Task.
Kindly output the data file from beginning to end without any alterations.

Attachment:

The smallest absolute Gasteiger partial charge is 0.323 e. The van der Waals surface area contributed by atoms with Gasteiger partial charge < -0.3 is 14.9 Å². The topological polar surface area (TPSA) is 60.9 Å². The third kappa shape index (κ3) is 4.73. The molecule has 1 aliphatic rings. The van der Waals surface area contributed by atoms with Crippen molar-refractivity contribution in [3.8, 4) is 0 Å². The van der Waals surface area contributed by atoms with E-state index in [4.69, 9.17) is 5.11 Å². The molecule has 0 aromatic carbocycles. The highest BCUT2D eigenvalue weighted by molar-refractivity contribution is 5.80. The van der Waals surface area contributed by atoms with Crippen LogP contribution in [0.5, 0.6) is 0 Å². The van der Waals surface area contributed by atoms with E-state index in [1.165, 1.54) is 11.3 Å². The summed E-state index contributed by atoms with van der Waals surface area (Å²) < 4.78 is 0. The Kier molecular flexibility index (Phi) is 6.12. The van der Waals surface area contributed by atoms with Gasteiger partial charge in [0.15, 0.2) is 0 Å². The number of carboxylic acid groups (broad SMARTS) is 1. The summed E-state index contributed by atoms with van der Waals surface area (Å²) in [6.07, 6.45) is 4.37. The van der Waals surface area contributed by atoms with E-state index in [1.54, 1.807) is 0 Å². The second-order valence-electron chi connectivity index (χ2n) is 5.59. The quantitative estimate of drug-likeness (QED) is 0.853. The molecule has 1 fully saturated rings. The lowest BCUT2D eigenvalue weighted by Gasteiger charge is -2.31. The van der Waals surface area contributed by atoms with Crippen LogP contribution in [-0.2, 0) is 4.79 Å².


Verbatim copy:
The smallest absolute Gasteiger partial charge is 0.323 e. The van der Waals surface area contributed by atoms with Gasteiger partial charge < -0.3 is 14.9 Å². The topological polar surface area (TPSA) is 60.9 Å². The third kappa shape index (κ3) is 4.73. The molecule has 1 aliphatic rings. The van der Waals surface area contributed by atoms with Crippen molar-refractivity contribution in [3.8, 4) is 0 Å². The van der Waals surface area contributed by atoms with E-state index in [4.69, 9.17) is 5.11 Å². The molecule has 0 aromatic carbocycles. The highest BCUT2D eigenvalue weighted by molar-refractivity contribution is 5.80. The van der Waals surface area contributed by atoms with Crippen LogP contribution in [0.5, 0.6) is 0 Å². The van der Waals surface area contributed by atoms with E-state index in [1.165, 1.54) is 11.3 Å². The summed E-state index contributed by atoms with van der Waals surface area (Å²) < 4.78 is 0. The Kier molecular flexibility index (Phi) is 6.12. The van der Waals surface area contributed by atoms with Gasteiger partial charge in [0.15, 0.2) is 0 Å². The number of carboxylic acid groups (broad SMARTS) is 1. The summed E-state index contributed by atoms with van der Waals surface area (Å²) in [6.07, 6.45) is 4.37. The van der Waals surface area contributed by atoms with E-state index in [1.54, 1.807) is 0 Å². The second-order valence-electron chi connectivity index (χ2n) is 5.59. The quantitative estimate of drug-likeness (QED) is 0.853. The molecule has 1 fully saturated rings. The lowest BCUT2D eigenvalue weighted by Gasteiger charge is -2.31. The van der Waals surface area contributed by atoms with Crippen LogP contribution in [-0.2, 0) is 4.79 Å².